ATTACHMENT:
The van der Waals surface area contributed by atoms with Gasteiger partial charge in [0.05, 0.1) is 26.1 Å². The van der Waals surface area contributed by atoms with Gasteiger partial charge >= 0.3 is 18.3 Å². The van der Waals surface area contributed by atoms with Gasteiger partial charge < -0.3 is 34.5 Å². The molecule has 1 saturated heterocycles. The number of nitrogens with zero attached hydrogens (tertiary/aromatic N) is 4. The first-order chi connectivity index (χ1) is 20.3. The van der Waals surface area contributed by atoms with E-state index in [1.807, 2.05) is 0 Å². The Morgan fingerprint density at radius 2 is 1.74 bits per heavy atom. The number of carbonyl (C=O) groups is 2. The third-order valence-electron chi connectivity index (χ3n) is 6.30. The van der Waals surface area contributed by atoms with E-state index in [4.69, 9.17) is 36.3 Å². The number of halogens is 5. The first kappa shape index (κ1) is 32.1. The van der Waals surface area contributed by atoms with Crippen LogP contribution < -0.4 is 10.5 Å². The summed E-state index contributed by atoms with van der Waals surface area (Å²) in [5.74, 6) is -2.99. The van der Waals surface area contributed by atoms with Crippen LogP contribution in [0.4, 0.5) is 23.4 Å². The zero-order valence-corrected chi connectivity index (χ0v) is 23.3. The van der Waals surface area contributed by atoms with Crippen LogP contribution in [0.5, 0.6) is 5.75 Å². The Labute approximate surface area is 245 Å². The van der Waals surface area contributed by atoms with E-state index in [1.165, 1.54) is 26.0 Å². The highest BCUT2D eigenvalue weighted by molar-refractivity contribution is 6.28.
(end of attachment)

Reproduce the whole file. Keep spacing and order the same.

The van der Waals surface area contributed by atoms with Gasteiger partial charge in [0.05, 0.1) is 26.1 Å². The van der Waals surface area contributed by atoms with Gasteiger partial charge >= 0.3 is 18.3 Å². The van der Waals surface area contributed by atoms with Gasteiger partial charge < -0.3 is 34.5 Å². The molecule has 1 saturated heterocycles. The number of nitrogens with zero attached hydrogens (tertiary/aromatic N) is 4. The first-order chi connectivity index (χ1) is 20.3. The van der Waals surface area contributed by atoms with E-state index in [1.807, 2.05) is 0 Å². The Morgan fingerprint density at radius 2 is 1.74 bits per heavy atom. The number of carbonyl (C=O) groups is 2. The third-order valence-electron chi connectivity index (χ3n) is 6.30. The van der Waals surface area contributed by atoms with E-state index in [4.69, 9.17) is 36.3 Å². The number of halogens is 5. The first kappa shape index (κ1) is 32.1. The van der Waals surface area contributed by atoms with Crippen LogP contribution < -0.4 is 10.5 Å². The summed E-state index contributed by atoms with van der Waals surface area (Å²) in [5.74, 6) is -2.99. The van der Waals surface area contributed by atoms with Crippen LogP contribution in [0.4, 0.5) is 23.4 Å². The zero-order valence-corrected chi connectivity index (χ0v) is 23.3. The van der Waals surface area contributed by atoms with Crippen LogP contribution in [0.5, 0.6) is 5.75 Å². The Labute approximate surface area is 245 Å². The van der Waals surface area contributed by atoms with E-state index in [1.165, 1.54) is 26.0 Å². The highest BCUT2D eigenvalue weighted by molar-refractivity contribution is 6.28.